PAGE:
Lotty's War (Tour - Manchester)
An emotional insight into the moral dilemma of war, says Julia Taylor at the Manchester Opera House.
The Germans came close to invading Britain when they took over the Channel Islands in 1940. Thankfully, although the occupation there lasted for five years, they never reached the main land. But the islanders suffered terribly. The people of Guernsey where Giuliano Crispini's, Lotty's War, adapted by Clare Slater, is set, were starving.
Lotty is 17 and caring for her father after her mother and sister have evacuated to Britain. He is killed when the harbour is bombed and her house is taken over by Rolf, a German officer.
The hated Germans were regarded as black compared with the snow white natives but life isn't like that. Sometimes things are grey.
For, conveyed well by Mark Letheren, we realise that General Rolf Bernberg is not all bad. He is warm-hearted with a delightful sense of humour and when he and Lotty eventually couple up, he appears to be caring.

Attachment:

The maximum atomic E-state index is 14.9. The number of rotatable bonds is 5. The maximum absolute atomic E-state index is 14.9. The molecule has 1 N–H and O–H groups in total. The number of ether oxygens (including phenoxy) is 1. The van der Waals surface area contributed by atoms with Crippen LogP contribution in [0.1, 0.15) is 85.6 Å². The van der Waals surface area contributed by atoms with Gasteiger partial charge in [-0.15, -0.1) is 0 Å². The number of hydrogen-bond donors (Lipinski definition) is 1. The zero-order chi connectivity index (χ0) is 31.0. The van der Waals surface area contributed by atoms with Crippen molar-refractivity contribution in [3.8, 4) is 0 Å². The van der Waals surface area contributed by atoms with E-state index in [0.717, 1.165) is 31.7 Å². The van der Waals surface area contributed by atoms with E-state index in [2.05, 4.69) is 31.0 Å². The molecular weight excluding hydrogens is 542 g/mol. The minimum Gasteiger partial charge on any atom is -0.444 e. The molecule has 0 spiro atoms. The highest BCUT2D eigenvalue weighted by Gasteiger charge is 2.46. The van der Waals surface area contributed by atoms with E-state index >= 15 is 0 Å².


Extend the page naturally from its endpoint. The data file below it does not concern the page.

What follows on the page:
Lotty's other longstanding boyfriend is Ben, played by Adam Gillen, a Peter Pan figure who, after five years as a member of the resistance, never seems to grow up. And his part in the play's resolution is shocking.
Of course, the fulcrum is Lotty herself. We see her develop and mature as she comes to love a man who is a hands on murderer. One wonders whether she is a collaborator or just a woman who finds herself in a moral dilemma.
Olivia Hallinan conveys well the difficulties faced by a vulnerable young woman in ths moving production.
Bruce Guthrie's direction is so fluid that it encourages a frisson of unspoken feelings in his cast. This is an excellent play and well worth seeing.
Lotty's War is at the Manchester Opera House until 4 October.